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The Hamilton family Steve Beale and Chris Dunphy, MIPEC Sgt Rob Smith and Constable Paul Muller Bhabie and Paul Dickens mine fifo Mitchell Brown and friends (L-R) Kaitlin Hodby, Leah Thorpe, Layne O'Brien, Brooke Hodby and Maddison Thorpe Greg Byrne, Downing; Ian Reed, QNP Sgt Rob Smith and Constable Paul Muller dragline Construction Aboutusgeneric_1 Jo-Anne Burke, DB Scaffolding; Susan McGuire, Mayogroup (L-R) Sharlani, Rhythm-Rayne, Eesiar and Khvalee'a.
The Hamilton family Steve Beale and Chris Dunphy, MIPEC Sgt Rob Smith and Constable Paul Muller Bhabie and Paul Dickens mine fifo Mitchell Brown and friends (L-R) Kaitlin Hodby, Leah Thorpe, Layne O'Brien, Brooke Hodby and Maddison Thorpe Greg Byrne, Downing; Ian Reed, QNP Sgt Rob Smith and Constable Paul Muller dragline Construction Aboutusgeneric_1

Rio sells out of coal
SALE sets up the Chinese to be the biggest coal employer in Australia
Wednesday 25 January 2017  

The Queensland-based Kestrel and Hail Creek coking coal mines will be the only coal businesses left on the books of Rio Tinto if a $3.2 billion bid for their NSW coal business by Yancoal is successful.

Yancoal, which ultimately is controlled by the Communist Chinese Government, already controls the Middlemount, Yarrabee and Cameby coal mines in Queensland, along with seven others in NSW.

If this transaction is successful, Yancoal's annual coal production will soar from around 16 million tonnes a year to more than 41 million tonnes - making it both the largest coal business and employer in the country.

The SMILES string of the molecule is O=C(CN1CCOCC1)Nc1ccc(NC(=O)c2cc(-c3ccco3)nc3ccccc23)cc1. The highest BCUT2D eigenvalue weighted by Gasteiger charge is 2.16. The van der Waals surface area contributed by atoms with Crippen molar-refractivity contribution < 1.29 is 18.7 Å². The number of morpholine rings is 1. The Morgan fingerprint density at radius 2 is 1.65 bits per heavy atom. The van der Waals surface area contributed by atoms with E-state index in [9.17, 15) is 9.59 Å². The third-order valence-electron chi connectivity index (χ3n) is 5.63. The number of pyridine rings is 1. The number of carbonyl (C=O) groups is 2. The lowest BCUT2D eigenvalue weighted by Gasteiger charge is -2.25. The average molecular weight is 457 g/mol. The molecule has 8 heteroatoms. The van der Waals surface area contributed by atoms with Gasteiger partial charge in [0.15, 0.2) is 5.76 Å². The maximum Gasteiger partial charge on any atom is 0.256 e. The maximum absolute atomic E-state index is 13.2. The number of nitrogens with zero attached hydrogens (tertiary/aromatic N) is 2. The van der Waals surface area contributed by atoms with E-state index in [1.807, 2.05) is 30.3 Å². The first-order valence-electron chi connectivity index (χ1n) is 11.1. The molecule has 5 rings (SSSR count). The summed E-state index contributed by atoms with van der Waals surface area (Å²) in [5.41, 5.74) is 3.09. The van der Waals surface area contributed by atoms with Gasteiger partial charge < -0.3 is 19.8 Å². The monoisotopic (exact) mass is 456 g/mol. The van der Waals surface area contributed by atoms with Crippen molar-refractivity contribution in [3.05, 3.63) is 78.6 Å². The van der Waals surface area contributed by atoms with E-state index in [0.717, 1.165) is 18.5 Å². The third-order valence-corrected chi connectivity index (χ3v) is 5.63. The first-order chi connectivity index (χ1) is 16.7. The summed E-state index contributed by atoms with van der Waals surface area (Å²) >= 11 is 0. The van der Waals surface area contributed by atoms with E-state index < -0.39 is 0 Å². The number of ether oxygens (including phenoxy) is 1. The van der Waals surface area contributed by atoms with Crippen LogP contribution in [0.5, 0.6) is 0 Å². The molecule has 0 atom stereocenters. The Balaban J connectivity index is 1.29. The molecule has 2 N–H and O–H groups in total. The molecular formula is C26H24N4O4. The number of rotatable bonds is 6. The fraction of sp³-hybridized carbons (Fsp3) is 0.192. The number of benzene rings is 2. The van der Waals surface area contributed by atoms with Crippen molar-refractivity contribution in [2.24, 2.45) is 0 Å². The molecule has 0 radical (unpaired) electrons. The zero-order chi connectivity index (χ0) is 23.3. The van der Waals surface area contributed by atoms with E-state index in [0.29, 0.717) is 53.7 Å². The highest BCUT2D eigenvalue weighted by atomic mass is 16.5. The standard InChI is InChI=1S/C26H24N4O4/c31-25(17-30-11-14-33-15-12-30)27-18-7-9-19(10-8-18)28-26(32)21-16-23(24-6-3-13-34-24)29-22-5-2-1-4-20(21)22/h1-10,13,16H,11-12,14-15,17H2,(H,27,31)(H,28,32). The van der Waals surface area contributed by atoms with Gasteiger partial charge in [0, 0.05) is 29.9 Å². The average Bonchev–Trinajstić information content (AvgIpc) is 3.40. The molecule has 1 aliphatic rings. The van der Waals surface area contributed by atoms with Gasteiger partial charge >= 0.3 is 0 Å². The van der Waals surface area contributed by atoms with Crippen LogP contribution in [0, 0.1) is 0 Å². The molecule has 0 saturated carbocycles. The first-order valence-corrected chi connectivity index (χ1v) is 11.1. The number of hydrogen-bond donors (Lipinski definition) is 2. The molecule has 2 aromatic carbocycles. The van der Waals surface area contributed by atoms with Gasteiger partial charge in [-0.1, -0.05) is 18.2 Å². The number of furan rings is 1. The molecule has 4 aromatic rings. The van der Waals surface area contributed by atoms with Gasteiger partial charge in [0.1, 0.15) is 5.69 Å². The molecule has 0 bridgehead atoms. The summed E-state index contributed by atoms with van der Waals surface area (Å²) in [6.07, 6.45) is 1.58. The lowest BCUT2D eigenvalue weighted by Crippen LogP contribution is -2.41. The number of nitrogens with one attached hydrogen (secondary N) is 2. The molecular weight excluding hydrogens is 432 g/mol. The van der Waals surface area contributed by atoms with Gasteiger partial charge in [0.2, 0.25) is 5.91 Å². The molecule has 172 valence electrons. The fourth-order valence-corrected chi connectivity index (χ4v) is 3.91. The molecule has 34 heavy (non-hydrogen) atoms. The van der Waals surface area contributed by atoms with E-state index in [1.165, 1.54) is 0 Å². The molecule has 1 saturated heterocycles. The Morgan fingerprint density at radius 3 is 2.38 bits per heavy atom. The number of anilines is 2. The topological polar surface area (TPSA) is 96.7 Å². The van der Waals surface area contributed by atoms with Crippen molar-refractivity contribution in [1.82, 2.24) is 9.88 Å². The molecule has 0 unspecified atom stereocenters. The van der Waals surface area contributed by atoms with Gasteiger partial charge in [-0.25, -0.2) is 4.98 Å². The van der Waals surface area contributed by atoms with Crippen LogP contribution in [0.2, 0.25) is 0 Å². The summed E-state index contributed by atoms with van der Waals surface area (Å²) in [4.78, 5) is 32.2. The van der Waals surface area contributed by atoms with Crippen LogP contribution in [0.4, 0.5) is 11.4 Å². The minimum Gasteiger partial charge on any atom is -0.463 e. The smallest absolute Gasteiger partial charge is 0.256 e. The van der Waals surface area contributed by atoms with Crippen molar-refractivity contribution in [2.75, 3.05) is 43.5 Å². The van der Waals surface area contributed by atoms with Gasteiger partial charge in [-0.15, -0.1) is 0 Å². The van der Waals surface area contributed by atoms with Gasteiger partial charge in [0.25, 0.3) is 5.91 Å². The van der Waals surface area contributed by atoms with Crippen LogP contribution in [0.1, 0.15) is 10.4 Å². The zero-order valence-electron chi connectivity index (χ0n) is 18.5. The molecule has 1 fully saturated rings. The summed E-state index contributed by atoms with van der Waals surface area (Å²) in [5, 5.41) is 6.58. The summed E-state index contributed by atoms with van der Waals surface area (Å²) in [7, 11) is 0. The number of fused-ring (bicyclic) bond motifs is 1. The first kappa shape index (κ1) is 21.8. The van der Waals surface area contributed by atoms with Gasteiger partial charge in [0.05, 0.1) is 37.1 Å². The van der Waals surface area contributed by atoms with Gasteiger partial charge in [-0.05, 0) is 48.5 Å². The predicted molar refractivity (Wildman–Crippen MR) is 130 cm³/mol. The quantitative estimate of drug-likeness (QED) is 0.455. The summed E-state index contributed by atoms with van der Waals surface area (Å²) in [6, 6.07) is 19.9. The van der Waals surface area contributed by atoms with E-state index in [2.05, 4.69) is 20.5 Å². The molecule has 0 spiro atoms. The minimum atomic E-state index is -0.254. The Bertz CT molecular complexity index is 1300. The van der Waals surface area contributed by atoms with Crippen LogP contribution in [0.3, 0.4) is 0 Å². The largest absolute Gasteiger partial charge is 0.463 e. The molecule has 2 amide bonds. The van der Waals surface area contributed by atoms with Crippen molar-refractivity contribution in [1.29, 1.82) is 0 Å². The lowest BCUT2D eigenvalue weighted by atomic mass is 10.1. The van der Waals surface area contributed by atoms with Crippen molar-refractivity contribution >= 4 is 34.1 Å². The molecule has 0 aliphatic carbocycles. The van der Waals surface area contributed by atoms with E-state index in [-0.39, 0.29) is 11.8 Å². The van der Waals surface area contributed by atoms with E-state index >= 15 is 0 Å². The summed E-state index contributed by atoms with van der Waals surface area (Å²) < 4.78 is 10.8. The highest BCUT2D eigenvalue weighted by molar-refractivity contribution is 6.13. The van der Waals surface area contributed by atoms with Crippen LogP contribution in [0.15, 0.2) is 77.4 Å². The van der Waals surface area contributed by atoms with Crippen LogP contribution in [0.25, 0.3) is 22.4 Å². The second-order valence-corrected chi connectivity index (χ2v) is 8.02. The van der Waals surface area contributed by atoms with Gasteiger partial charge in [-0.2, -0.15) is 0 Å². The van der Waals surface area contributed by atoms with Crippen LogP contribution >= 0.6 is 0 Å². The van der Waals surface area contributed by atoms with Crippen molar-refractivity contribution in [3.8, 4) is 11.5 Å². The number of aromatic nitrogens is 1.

Rio Tinto’s NSW Coal and Allied business is one of the world's largest thermal coal business, comprising the Hunter Valley Operations mine, the Mount Thorley mine, the Warkworth mine, and a 36.5 percent interest in a coal export terminal at Newcastle - all to be sold under the proposal.

However, the deal is highly conditional with Yancoal having options to abandon it if they cannot raise enough funds and investors to deliver on the bid.

Meanwhile, Rio Tinto cannot solicit other bids, although it can accept any unsolicited bids, providing they give Yancoal the full details, and the option to outbid them.

Yancoal chairman Xiyong Li said the mines were world-class, tier-one assets.

“This is a transformative and exciting acquisition for Yancoal shareholders and will form the basis for our future growth and success as Australia’s largest pure-play coal company,” he said.

“The new Yancoal will be very well positioned to realise significant value for our shareholders in the years ahead.”

Rio Tinto chief executive J-S Jacques said the sale reflects their desire to move away from thermal coal and is a good deal for investors.

“This sale delivers outstanding value for our shareholders and is consistent with our strategy of reshaping our portfolio to ensure the most effective use of capital,” he said.

Subject to all approvals and other conditions being satisfied, it’s expected the sale will be finalised in the second half of this year.

 

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